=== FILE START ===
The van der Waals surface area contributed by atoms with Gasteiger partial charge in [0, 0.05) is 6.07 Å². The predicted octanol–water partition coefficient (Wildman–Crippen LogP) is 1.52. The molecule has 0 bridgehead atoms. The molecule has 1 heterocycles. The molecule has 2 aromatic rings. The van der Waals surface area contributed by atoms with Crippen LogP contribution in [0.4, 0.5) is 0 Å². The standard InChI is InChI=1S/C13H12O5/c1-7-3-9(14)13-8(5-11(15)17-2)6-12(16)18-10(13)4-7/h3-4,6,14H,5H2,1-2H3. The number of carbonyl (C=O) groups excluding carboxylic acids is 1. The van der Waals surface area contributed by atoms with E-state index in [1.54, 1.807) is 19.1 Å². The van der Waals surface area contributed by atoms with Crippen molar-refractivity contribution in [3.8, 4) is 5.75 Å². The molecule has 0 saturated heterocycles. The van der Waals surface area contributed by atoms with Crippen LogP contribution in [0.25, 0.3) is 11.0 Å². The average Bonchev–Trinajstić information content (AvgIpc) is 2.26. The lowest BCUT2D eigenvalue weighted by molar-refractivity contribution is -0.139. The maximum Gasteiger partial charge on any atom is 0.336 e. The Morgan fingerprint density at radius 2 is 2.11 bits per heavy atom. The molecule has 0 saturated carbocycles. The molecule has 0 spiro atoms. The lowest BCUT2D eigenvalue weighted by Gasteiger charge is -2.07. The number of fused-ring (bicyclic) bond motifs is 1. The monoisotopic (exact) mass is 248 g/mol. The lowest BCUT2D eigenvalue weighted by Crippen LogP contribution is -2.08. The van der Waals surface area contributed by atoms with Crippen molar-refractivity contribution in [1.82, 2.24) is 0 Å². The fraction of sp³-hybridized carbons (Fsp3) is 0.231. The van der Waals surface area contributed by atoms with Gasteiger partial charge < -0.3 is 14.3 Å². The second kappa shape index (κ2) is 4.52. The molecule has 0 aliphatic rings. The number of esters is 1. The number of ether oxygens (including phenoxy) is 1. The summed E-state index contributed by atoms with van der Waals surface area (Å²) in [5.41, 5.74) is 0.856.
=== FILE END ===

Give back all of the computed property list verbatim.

The van der Waals surface area contributed by atoms with Gasteiger partial charge in [0, 0.05) is 6.07 Å². The predicted octanol–water partition coefficient (Wildman–Crippen LogP) is 1.52. The molecule has 0 bridgehead atoms. The molecule has 1 heterocycles. The molecule has 2 aromatic rings. The van der Waals surface area contributed by atoms with Crippen LogP contribution in [0.4, 0.5) is 0 Å². The standard InChI is InChI=1S/C13H12O5/c1-7-3-9(14)13-8(5-11(15)17-2)6-12(16)18-10(13)4-7/h3-4,6,14H,5H2,1-2H3. The number of carbonyl (C=O) groups excluding carboxylic acids is 1. The van der Waals surface area contributed by atoms with E-state index in [1.54, 1.807) is 19.1 Å². The van der Waals surface area contributed by atoms with Crippen molar-refractivity contribution in [3.8, 4) is 5.75 Å². The molecule has 0 saturated heterocycles. The van der Waals surface area contributed by atoms with Crippen LogP contribution in [0.25, 0.3) is 11.0 Å². The average Bonchev–Trinajstić information content (AvgIpc) is 2.26. The lowest BCUT2D eigenvalue weighted by molar-refractivity contribution is -0.139. The maximum Gasteiger partial charge on any atom is 0.336 e. The Morgan fingerprint density at radius 2 is 2.11 bits per heavy atom. The molecule has 0 saturated carbocycles. The molecule has 0 spiro atoms. The lowest BCUT2D eigenvalue weighted by Gasteiger charge is -2.07. The number of fused-ring (bicyclic) bond motifs is 1. The monoisotopic (exact) mass is 248 g/mol. The lowest BCUT2D eigenvalue weighted by Crippen LogP contribution is -2.08. The van der Waals surface area contributed by atoms with Crippen molar-refractivity contribution in [1.82, 2.24) is 0 Å². The fraction of sp³-hybridized carbons (Fsp3) is 0.231. The van der Waals surface area contributed by atoms with Gasteiger partial charge < -0.3 is 14.3 Å². The second kappa shape index (κ2) is 4.52. The molecule has 0 aliphatic rings. The number of esters is 1. The number of ether oxygens (including phenoxy) is 1. The summed E-state index contributed by atoms with van der Waals surface area (Å²) in [5.41, 5.74) is 0.856.